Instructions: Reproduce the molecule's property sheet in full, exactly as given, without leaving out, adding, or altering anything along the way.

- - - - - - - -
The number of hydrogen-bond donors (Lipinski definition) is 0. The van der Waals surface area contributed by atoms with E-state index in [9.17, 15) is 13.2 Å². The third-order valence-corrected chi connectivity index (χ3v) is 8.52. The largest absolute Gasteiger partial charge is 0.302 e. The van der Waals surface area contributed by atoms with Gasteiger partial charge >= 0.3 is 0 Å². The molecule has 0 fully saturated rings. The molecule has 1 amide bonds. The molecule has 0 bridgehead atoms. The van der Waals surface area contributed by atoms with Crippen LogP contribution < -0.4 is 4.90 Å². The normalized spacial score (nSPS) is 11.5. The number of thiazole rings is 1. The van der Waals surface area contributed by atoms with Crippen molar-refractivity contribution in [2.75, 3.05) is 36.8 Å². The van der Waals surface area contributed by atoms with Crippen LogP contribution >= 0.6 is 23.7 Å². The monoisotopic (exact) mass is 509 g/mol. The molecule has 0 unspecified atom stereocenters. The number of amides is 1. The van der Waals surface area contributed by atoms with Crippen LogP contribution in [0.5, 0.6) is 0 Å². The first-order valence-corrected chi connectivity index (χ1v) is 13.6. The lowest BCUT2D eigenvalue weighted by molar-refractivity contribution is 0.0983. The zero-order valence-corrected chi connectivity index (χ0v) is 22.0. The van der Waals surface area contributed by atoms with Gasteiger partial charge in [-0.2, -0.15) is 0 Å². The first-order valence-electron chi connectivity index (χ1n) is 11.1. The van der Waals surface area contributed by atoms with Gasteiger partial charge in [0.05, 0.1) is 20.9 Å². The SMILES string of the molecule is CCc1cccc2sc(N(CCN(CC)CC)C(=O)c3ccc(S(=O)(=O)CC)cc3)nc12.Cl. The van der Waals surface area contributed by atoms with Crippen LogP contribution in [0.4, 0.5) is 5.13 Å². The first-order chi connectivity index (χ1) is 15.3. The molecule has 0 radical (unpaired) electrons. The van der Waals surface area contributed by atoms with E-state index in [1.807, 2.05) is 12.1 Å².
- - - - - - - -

The number of hydrogen-bond donors (Lipinski definition) is 0. The van der Waals surface area contributed by atoms with E-state index in [9.17, 15) is 13.2 Å². The third-order valence-corrected chi connectivity index (χ3v) is 8.52. The largest absolute Gasteiger partial charge is 0.302 e. The van der Waals surface area contributed by atoms with Gasteiger partial charge >= 0.3 is 0 Å². The molecule has 0 fully saturated rings. The molecule has 1 amide bonds. The molecule has 0 bridgehead atoms. The van der Waals surface area contributed by atoms with Crippen LogP contribution < -0.4 is 4.90 Å². The normalized spacial score (nSPS) is 11.5. The number of thiazole rings is 1. The van der Waals surface area contributed by atoms with Crippen molar-refractivity contribution in [2.75, 3.05) is 36.8 Å². The van der Waals surface area contributed by atoms with Crippen LogP contribution >= 0.6 is 23.7 Å². The monoisotopic (exact) mass is 509 g/mol. The molecule has 0 unspecified atom stereocenters. The number of amides is 1. The van der Waals surface area contributed by atoms with Crippen LogP contribution in [0.5, 0.6) is 0 Å². The first-order valence-corrected chi connectivity index (χ1v) is 13.6. The lowest BCUT2D eigenvalue weighted by molar-refractivity contribution is 0.0983. The zero-order valence-corrected chi connectivity index (χ0v) is 22.0. The van der Waals surface area contributed by atoms with Gasteiger partial charge in [-0.2, -0.15) is 0 Å². The first-order valence-electron chi connectivity index (χ1n) is 11.1. The van der Waals surface area contributed by atoms with Gasteiger partial charge in [0.05, 0.1) is 20.9 Å². The SMILES string of the molecule is CCc1cccc2sc(N(CCN(CC)CC)C(=O)c3ccc(S(=O)(=O)CC)cc3)nc12.Cl. The van der Waals surface area contributed by atoms with Crippen LogP contribution in [0.4, 0.5) is 5.13 Å². The first-order chi connectivity index (χ1) is 15.3. The molecule has 0 radical (unpaired) electrons. The van der Waals surface area contributed by atoms with E-state index in [1.807, 2.05) is 12.1 Å².